Perpetuating the Gap:
Why U.S. Legislation Failed to Achieve Equality of the Sexes
Women in America have yet to obtain enough positions in power in the legislature and the board room to enact the kind of deep change that will attain social and professional equality for them. Certain Scandinavian countries have pushed for this parity by using quota systems to enforce more equal representation for women in these areas of leadership. However, in America, forces of historical oppression, cultural biases about gender, and resistance to the feminist movement have all worked against these efforts. Women’s role as mother further complicates their ability to make progress, leaving a wage gap between men and women in every age and ethnic demographic. Despite legislation to regulate equal treatment of men and women, sexual discrimination still exists at every level of society.
Perpetuating Sex Discrimination
Illusion of Progress. In her article For Women in America, Equality is Still an Illusion, Jessica Valenti argues that “between pop culture and politics, women are being taught that everything is fine and dandy” (Valenti, 2010). However, the statistics on violence against women in this country tells another, more deeply misogynistic story. It may be true that oppression of women takes a more overt form in many other countries, but that does not mean that women have achieved all the equal opportunity they could here at home. Legislation in the twentieth century may have made progress, but the laws “don’t prevent one million from being raped [annually], female troops from being assaulted, or the continued legal discrimination against gay and transgender people” (ibid).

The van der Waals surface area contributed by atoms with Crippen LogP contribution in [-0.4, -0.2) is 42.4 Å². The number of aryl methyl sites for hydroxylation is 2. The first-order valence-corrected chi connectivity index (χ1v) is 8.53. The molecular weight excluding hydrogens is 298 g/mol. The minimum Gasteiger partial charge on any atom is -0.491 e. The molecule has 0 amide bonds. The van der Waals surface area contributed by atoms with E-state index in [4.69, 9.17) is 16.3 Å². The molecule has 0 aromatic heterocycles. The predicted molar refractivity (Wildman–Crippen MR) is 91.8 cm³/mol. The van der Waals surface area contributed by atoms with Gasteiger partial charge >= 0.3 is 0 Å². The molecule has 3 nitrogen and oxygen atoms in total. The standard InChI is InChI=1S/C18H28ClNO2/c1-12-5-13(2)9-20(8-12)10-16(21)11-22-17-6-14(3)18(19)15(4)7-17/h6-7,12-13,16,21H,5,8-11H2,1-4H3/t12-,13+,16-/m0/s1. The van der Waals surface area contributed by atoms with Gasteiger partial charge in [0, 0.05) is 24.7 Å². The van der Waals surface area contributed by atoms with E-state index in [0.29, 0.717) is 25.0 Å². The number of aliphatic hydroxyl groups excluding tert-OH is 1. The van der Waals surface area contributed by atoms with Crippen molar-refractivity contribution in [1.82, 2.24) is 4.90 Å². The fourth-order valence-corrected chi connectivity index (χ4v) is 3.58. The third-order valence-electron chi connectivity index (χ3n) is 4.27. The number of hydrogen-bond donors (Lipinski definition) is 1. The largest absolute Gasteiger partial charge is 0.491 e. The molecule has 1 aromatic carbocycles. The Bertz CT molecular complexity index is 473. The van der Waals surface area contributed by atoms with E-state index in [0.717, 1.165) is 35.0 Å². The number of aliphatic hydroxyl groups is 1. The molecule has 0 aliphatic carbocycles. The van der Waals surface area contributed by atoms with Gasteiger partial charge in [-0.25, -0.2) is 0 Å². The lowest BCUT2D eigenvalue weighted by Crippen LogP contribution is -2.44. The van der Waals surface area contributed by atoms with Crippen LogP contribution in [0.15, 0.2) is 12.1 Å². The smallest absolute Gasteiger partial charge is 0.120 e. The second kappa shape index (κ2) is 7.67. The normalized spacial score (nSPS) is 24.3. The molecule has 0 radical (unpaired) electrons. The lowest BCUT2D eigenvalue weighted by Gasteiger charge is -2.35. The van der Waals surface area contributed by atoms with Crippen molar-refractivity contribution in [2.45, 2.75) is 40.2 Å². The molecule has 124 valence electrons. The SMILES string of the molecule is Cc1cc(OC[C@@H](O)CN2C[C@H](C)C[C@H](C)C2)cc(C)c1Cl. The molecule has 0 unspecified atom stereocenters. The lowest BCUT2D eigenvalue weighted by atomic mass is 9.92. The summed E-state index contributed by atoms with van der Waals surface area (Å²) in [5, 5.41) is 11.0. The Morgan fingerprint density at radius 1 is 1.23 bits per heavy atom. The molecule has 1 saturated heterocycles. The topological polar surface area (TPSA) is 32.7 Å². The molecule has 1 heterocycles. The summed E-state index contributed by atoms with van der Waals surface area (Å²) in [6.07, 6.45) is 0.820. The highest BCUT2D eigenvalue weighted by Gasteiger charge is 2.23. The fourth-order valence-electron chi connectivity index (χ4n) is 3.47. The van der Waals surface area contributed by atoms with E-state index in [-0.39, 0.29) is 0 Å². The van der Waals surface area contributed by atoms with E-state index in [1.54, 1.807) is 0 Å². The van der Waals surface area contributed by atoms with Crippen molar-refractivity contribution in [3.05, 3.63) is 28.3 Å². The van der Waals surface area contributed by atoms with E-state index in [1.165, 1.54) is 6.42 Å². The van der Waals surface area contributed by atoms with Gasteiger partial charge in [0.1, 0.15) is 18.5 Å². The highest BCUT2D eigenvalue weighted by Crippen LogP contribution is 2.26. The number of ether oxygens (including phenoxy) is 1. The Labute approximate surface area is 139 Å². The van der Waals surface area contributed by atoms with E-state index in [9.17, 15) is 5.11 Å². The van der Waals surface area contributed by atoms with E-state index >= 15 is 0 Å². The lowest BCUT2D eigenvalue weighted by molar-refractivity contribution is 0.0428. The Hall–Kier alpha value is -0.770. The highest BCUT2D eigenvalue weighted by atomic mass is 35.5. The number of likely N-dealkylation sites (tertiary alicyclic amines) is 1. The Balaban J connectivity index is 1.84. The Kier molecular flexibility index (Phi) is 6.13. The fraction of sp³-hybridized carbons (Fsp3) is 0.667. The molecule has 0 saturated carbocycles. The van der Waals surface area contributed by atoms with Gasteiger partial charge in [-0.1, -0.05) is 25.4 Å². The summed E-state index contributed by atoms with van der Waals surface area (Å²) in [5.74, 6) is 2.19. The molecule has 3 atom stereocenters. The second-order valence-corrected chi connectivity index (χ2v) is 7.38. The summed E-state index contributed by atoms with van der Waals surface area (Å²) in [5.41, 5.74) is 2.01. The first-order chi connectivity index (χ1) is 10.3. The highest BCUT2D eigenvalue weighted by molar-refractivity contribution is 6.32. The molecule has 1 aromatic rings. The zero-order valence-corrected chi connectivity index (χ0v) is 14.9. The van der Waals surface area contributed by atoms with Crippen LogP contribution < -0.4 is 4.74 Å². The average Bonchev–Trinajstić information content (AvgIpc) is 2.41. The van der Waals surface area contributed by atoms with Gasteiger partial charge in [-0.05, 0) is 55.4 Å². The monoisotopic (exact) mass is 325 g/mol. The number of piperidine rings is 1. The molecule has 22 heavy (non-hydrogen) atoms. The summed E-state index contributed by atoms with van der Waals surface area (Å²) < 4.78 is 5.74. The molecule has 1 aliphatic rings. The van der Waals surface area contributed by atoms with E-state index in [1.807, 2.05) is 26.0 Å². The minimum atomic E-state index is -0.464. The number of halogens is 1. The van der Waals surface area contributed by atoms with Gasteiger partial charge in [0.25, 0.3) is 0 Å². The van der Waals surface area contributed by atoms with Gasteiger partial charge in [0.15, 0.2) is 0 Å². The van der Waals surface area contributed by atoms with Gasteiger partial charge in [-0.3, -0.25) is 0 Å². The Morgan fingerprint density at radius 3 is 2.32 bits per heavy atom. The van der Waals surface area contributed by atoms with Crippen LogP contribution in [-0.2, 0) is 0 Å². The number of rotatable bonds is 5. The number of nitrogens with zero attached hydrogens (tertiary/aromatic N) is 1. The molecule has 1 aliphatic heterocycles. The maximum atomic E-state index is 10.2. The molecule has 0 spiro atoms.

A historical perspective illuminates the long arm of oppression of women by the patriarchy. The inertia of history is so strong, in fact, that some theorize that equality for women in America would take another 400 years to take place at current rates. Many people are still alive who remember the narrow cultural roles assigned to women in the 1950s and 1960s, “where women were told they should spend every waking moment devoting themselves to husband and family” (Smith, 2005, p. 107). But, the patriarchy’s oppression of women stretches even farther back in history. Some place it at the dawn of the nuclear family model, a relatively recent cultural invention that served to allocate property rights and was bolstered by ideas of “romantic love” popularized in Europe in the feudal era (ibid, pp. 43-4). Furthermore, the popular Abrahamic religions across the world – Judaism, Christianity, Islam, and their off-shoots – all contain powerful belief systems about women as subservient, second-class citizens (Winkler, 2013). Against such a cultural tide, women continue to struggle.